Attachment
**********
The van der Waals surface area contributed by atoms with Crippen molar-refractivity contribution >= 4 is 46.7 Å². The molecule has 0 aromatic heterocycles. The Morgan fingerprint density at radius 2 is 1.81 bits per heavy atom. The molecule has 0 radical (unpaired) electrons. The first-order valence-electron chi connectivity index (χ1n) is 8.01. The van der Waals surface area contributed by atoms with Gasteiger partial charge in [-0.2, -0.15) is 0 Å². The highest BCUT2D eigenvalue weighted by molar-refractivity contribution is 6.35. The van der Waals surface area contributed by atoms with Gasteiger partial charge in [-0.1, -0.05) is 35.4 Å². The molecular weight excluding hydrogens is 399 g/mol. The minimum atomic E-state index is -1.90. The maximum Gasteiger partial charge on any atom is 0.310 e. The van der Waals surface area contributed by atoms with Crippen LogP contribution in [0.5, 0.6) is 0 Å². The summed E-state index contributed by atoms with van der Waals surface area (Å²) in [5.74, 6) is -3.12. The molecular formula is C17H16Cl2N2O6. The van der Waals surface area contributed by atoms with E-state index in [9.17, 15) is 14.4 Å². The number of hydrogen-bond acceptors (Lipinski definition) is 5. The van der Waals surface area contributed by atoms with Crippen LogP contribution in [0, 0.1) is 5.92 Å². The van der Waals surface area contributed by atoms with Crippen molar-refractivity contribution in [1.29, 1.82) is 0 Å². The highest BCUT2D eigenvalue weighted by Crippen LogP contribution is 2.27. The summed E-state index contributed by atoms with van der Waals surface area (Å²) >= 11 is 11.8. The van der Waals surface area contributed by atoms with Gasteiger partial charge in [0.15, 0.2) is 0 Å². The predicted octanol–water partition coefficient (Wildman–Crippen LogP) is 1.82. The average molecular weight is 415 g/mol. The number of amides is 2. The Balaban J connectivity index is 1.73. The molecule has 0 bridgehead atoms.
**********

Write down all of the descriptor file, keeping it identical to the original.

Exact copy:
The van der Waals surface area contributed by atoms with Crippen molar-refractivity contribution >= 4 is 46.7 Å². The molecule has 0 aromatic heterocycles. The Morgan fingerprint density at radius 2 is 1.81 bits per heavy atom. The molecule has 0 radical (unpaired) electrons. The first-order valence-electron chi connectivity index (χ1n) is 8.01. The van der Waals surface area contributed by atoms with Gasteiger partial charge in [-0.2, -0.15) is 0 Å². The highest BCUT2D eigenvalue weighted by molar-refractivity contribution is 6.35. The van der Waals surface area contributed by atoms with Gasteiger partial charge in [-0.1, -0.05) is 35.4 Å². The molecular weight excluding hydrogens is 399 g/mol. The minimum atomic E-state index is -1.90. The maximum Gasteiger partial charge on any atom is 0.310 e. The van der Waals surface area contributed by atoms with Crippen LogP contribution in [0.5, 0.6) is 0 Å². The summed E-state index contributed by atoms with van der Waals surface area (Å²) in [5.74, 6) is -3.12. The molecular formula is C17H16Cl2N2O6. The van der Waals surface area contributed by atoms with E-state index in [9.17, 15) is 14.4 Å². The number of hydrogen-bond acceptors (Lipinski definition) is 5. The van der Waals surface area contributed by atoms with Crippen LogP contribution in [0, 0.1) is 5.92 Å². The van der Waals surface area contributed by atoms with Crippen molar-refractivity contribution in [1.29, 1.82) is 0 Å². The highest BCUT2D eigenvalue weighted by Crippen LogP contribution is 2.27. The summed E-state index contributed by atoms with van der Waals surface area (Å²) >= 11 is 11.8. The van der Waals surface area contributed by atoms with Gasteiger partial charge in [0.15, 0.2) is 0 Å². The predicted octanol–water partition coefficient (Wildman–Crippen LogP) is 1.82. The average molecular weight is 415 g/mol. The number of amides is 2. The Balaban J connectivity index is 1.73. The molecule has 0 bridgehead atoms.